Fine wine, fine tea - no difference

Related tags Tea Sri lanka

The different characteristics of grapes and the soil they are grown
in help give wines their character, but according to Sri Lankan
firm Dilmah, the same is true of tea. The company has launched a
new range of teas under the Watte label, each of which has a
distinct flavour and colour.

Consumers are used to wines from single vineyards and the way in which they marketed as premium products. Now, a Sri Lanka-based tea producer, Dilmah, has decided to adopt a similar approach for its new brand, Watte.

Dilmah said that Watte (pronounced 'what-the' and meaning garden in Sinhala, the main language in Sri Lanka) was more significant than just another new line of teas - it was a radically different approach to the whole tea market and designed to appeal to consumers' increasingly sophisticated palates.

The tea is produced at 18 Dilmah tea gardens in four different plantation regions in Sri Lanka, offering pure, authentic tea and retaining the distinct flavour and character of each region.

"Ceylon is recognised by discerning tea drinkers as the home to the world's finest tea. We grow tea from sea level to over 7,000 feet elevation with the flavour, aroma and taste of tea changing almost every 250 feet,"​ said Dilhan C. Fernando, marketing director of Dilmah.

"Sadly, the commoditisation of the tea category in the last 30 years has meant that consumers have not had an opportunity to savour this wonderful variety. Watte changes all that by bringing to supermarket shelves genuine Single Region Tea, garden fresh and individually wrapped in foil."

Tea is similar to wine in that climate, soil and elevation all affect the character of the tea. The tea plant Camellia Sinensis​ is grown at varying altitudes in Ceylon, and it is specially hand picked. It is then withered, rolled, fermented, fired and sorted before being packed.

By following the simple guidelines on each pack concerning the type of water and brewing process, tea drinkers can ensure that the tea is made in such a way as to bring out the best in the drink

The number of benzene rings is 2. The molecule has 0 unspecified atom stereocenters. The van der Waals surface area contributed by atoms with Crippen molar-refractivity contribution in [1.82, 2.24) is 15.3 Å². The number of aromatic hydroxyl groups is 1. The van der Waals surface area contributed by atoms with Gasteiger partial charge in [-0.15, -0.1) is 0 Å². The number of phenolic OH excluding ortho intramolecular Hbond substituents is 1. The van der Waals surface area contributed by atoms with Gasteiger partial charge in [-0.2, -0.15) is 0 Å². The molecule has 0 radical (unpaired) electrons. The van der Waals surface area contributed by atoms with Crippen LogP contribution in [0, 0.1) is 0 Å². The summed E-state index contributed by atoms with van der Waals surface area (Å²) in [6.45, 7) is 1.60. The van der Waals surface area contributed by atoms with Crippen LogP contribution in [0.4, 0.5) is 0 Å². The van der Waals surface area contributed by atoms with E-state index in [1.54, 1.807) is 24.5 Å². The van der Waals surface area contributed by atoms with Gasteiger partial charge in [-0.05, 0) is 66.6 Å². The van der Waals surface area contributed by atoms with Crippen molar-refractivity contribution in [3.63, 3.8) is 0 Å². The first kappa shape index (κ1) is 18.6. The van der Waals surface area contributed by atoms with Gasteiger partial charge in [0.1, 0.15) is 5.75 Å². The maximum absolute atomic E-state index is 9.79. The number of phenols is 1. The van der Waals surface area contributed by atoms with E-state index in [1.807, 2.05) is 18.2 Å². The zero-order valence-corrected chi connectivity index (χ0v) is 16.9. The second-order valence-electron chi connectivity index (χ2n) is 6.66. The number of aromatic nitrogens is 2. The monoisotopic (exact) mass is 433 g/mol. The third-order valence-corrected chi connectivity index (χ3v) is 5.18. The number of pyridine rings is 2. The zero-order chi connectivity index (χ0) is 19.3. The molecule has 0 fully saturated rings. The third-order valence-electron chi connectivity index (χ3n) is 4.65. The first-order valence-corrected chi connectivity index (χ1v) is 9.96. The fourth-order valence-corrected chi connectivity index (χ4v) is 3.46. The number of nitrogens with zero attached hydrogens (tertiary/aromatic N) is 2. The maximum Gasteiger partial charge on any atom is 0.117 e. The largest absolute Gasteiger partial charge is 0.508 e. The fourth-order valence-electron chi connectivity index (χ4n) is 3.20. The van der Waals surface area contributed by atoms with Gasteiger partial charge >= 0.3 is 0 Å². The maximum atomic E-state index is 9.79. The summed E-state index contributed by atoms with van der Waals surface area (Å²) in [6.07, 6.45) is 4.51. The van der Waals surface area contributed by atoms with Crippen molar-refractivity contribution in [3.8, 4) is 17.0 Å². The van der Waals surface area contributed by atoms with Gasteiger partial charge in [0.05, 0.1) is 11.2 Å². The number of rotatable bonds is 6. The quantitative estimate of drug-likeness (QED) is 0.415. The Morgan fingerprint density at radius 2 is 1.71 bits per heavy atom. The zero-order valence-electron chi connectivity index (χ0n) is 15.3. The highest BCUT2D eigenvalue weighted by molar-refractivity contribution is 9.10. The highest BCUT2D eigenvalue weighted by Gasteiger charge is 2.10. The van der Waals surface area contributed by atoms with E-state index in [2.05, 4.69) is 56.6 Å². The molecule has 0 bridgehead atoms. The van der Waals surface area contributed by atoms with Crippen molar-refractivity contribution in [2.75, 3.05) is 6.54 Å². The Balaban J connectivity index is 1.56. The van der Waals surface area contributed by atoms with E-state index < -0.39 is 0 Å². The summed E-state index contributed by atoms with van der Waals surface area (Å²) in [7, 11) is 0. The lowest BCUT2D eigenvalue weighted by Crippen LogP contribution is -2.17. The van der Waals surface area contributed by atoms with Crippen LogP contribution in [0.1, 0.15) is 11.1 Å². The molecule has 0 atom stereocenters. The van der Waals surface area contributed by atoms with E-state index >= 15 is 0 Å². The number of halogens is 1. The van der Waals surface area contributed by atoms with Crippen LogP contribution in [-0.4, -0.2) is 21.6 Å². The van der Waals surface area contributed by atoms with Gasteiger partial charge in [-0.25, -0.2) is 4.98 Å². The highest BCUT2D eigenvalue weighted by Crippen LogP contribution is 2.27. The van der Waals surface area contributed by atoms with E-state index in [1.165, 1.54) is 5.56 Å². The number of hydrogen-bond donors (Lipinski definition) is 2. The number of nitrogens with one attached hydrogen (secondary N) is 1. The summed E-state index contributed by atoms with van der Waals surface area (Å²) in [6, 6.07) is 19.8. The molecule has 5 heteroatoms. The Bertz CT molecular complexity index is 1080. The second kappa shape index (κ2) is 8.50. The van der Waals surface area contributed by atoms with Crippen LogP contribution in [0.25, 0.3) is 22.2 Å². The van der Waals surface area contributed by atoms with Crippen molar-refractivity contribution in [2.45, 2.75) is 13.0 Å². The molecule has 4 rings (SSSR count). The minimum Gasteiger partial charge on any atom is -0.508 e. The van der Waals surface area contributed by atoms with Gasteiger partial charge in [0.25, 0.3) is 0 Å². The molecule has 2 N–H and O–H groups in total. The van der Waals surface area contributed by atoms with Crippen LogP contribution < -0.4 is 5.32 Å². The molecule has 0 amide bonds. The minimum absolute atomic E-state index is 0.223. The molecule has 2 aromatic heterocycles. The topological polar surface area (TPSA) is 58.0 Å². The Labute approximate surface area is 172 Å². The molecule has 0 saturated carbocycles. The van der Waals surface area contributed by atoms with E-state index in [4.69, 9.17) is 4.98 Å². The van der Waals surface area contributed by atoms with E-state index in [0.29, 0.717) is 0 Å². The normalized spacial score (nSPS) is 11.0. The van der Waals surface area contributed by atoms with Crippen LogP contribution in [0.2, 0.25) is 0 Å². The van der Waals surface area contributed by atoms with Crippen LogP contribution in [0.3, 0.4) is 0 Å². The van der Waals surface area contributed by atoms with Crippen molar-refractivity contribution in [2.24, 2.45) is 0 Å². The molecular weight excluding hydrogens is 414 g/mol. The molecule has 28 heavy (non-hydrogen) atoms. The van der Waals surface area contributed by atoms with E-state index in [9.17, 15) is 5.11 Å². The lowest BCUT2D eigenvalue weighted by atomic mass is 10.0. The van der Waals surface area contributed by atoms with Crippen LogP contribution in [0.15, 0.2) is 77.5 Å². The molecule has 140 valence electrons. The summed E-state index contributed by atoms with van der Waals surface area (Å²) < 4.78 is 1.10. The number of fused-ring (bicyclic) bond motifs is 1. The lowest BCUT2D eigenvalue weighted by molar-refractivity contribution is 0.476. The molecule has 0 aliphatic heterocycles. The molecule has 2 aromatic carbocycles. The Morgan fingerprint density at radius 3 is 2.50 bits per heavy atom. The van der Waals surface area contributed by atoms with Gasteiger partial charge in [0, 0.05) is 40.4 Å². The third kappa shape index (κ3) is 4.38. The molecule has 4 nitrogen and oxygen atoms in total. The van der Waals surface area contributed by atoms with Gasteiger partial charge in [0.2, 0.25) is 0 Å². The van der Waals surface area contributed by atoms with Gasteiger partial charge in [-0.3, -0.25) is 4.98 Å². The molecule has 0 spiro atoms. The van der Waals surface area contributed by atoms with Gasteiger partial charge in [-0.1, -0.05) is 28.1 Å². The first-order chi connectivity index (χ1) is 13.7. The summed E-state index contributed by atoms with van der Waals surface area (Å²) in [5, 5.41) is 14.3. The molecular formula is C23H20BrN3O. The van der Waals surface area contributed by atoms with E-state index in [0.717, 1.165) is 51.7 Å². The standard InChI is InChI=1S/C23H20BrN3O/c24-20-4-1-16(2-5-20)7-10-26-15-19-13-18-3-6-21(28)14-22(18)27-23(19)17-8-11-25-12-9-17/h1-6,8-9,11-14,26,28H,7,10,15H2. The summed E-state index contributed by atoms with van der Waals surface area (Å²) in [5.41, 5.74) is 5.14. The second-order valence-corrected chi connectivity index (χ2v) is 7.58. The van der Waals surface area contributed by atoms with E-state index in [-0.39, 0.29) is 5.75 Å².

The Watte series took the best part of five years in preparation and was the brainchild of Dilmah founder, Merrill J. Fernando. "Watte allows you to choose a tea to suit your taste. When you look at a cup of Watte tea, you will immediately notice the difference in colour. Ran, meaning Golden, is grown at around 6,000 feet elevation in a cool climate and its appearance is light with a wonderful bouquet. On the other hand, Yata, meaning low elevation, is grown in warmer conditions at sea level and is darker in infusion, making it stronger."

The other teas in the range include Ran Watte (meaning Golden Garden) which Fernando claims is the Champagne of the range and which is made from tea grown at the highest point of the island, some 6,000 feet above sea level. It is said to contain "rivulets of flavour that linger and refresh, enliven and delight"​ and has an elegant lemony flavour. It is said to be a perfect accompaniment with petit fours.

Uda Watte (meaning High Garden) is the Pinot Noir of the range and is grown at 4,000-5,000 feet where the crisp, cool air creates a distinctive high grown full bodied, rounded and refreshing blend. It has a creamy richness and layered depth, with an intense aroma, and is ideal with baklava.

Meda Watte (meaning Mid Garden), the Shiraz of the range, is made from plants growing at 2,000-3,000 feet and is a strong, pungent, full-bodied tea which Fernando describes as "grippingly pungent"​. He suggests it as a perfect partner for truffles. Yata Watte (meaning Low Garden), the Cabernet Sauvignon of the range, grows beside the Indian Ocean up to 1,000 feet and is black in appearance. It has plenty of personality, and is dark and creamy in taste, especially when drunk with black forest gateau.

The Watte range of teas was launched on 30 October in Amsterdam, and will become available at speciality and gourmet shops throughout Europe and Australasia over the next few months. The Australian launch is planned for 25 November, with New Zealand set to follow immediately afterwards, and the launch presentations will include input from respected wine experts designed to highlight the similarities between the teas and wine.

As the limited availability of the teas may make them hard to find, the company has set up a website​ allowing consumers to order the teas online.

Related topics R&D Beer & cider

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